Tuesday, November 15, 2011

St. Johns / 4x5?

I wandered around to the St. Johns district of Portland on Friday.
Simmons Grocery, Portland, Andrew D. Barron©11/11/11
At the end of St. Louis at Edison, there is a street mural in the form of a compass. The Willamette River (and probably the ocean) is symbolized in this NNW quadrant.
Street mural, Andrew D. Barron©11/11/11
(Weeks ago, the other intersection mural I spotted is a much larger one at 56th and Stanton, Freda’s Tree; the mural is to honor 100 year old chestnut tree. seen in this view.)

This is Cathedral City Park down by the bridge.
St. Johns Bridge, Portland, Andrew D. Barron©11/11/11
St. Johns bridge, Portland, Andrew D. Barron©11/11/11
Street mural, Andrew D. Barron©11/11/11
Across the way was a huge metal ship propeller, easily twenty-five feet in diameter. The propeller is for a much larger ship than the one I photographed. These are visible in the satellite view here.
Ship propeller, Portland, Andrew D. Barron©11/11/11
My plan was to go to the end of Lombard, which was all I could remember about the address. After shooting what caught my eye, I was pleased to already be in the neighborhood for my first visit to the legendary film camera shop. I walked up the hill with my seven rolls of 35mm film in my pockets. Once inside, I was blown away with all there was to see, film camera-wise. I had a nice conversation with the owner, and eventually got to the reality check of shooting with a 4x5 camera. He steered me towards this Toyo monorail and asked me if I was ready for something like this.
4x5 Toyo monorail, Portland camera shop, Andrew D. Barron©11/11/11
It had geared settings and was just freaking enormous. My Konica Autoreflex T is a very big and heavy 35mm, here dwarfed by the Toyo. I said yes I was, and hoped to be shooting large format by the end of the year. Inside, I was more than a little intimidated by this thing. Maybe a dozen more rolls on my 35mm cameras first? He said that he shoots an 8x10 camera, about 100 frames per year. It made me wonder; could I tell my stories in 100 frames per year?
4x5 Toyo monorail, Portland camera shop, Andrew D. Barron©11/11/11
It was hard to contain my enthusiasm about all the film stuff! Holding the gigantic Mamiya RZ67 was really eye-opening; what a beast! As for all the film I have shot since August, I opted for process-only so I can have a look at the negatives before getting prints. I was so bad about keeping track of exposures. . .well, notes of any kind, shooting those rolls. My backup plan was to shoot a digital frame most of the time. As I was about to leave, I spotted an expensive, but very much missing part of my photography gear. The Gossen Luna Pro F light meter!
Gossen Luna Pro F light meter, Andrew D. Barron©11/15/11
Gossen Luna Pro F light meter, Andrew D. Barron©11/15/11
My large format aspirations are still on the table, but I can see that I will need to learn more about processing my own film and about $1000 to get started. Or to find a large format view camera lying around.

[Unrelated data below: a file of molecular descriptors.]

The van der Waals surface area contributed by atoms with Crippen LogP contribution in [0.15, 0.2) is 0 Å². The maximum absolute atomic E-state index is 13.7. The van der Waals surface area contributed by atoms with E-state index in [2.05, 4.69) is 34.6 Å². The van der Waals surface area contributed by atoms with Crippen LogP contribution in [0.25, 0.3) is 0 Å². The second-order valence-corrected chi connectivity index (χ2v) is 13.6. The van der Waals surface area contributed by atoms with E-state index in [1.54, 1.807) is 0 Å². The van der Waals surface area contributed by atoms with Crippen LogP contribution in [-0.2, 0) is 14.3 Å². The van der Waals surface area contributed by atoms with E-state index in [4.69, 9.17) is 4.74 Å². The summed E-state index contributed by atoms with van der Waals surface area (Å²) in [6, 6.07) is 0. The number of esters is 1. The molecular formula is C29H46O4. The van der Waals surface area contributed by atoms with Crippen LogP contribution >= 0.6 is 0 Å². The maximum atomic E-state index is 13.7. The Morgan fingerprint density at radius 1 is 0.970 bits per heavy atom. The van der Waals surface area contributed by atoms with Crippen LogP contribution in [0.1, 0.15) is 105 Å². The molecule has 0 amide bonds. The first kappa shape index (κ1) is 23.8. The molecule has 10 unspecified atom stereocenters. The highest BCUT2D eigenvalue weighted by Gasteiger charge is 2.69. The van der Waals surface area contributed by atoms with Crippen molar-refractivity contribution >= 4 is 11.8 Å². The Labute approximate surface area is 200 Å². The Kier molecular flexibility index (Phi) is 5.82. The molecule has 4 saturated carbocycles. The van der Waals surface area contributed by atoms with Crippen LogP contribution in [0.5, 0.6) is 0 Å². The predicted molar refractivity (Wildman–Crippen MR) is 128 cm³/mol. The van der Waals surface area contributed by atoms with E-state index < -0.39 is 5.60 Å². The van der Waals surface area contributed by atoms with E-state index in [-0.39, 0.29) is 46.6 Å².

The film camera shop is having a 10 year anniversary celebration in Saturday, December 3, so I am looking forward to that.

A quick search turned up yet another McMenamins brewery; these places seem to be easier to find than 7-11 in Portland. This time, St. Johns Theater, pretty much across the street.

Over the weekend I put together another Hipstamart order and found it a little difficult to come up with nine images that I thought would work at seven inches square. The impetus was that a musician I photographed with the Hipstamatic this summer, Caleb Klauder, is playing a show in Portland this weekend. He is based here, but has been touring all over. Here is the shot, with bluegrass legends Mike Compton and Keith Little:
Mike Compton, Keith Little, Caleb Klauder; Andrew D. Barron©6/15/11
The Hipstamart was having a sale, so the prints were reasonably priced. This picture, and my overall paucity of musical performance has started the itch. I find it much harder to play music in urban environments. It is good in a band with regular gigs, but I can see the need for a practice studio. I am glad to have the Hipstamatic restored to my 3g iphone, even if it is antiquate at version 190. Why oh why are updates only available through the phone itself? That’s neat, but also stupidly limited.
Camas window, Andrew D. Barron©11/12/11
I have been living what feels like lyric fragments of Tom Waits songs, particularly Till The Money Runs Out. I was thinking about how grateful I am for the many talented musicians I have played with.

We seem scattered all over, playing for not enough, giving it all because what else do musicians do? Here’s a shot from early January 2008.
Johnny, Andrew D. Barron©1/9/08
The nice thing about my photography is that I can easily figure out where I was at any time. This gig was hard for me, but I really do miss playing with such a talented fiddler. This shot from last year shows the night’s pay.
Cliff and James, Andrew D. Barron©11/12/10
I plan to find places that might offer good views to shoot near sunset in Vancouver. My archives of photographs from Ophir seem to mock me, but that’s okay. Even I was getting tired of sunsets; this one from right about a year ago.
Ophir sunset, Andrew D. Barron©11/13/10
I am pleased to have a local library card and managed to get through The Omega Man with Charlton Heston. Post-apocalyptic zombie-flick turned interracial love story?

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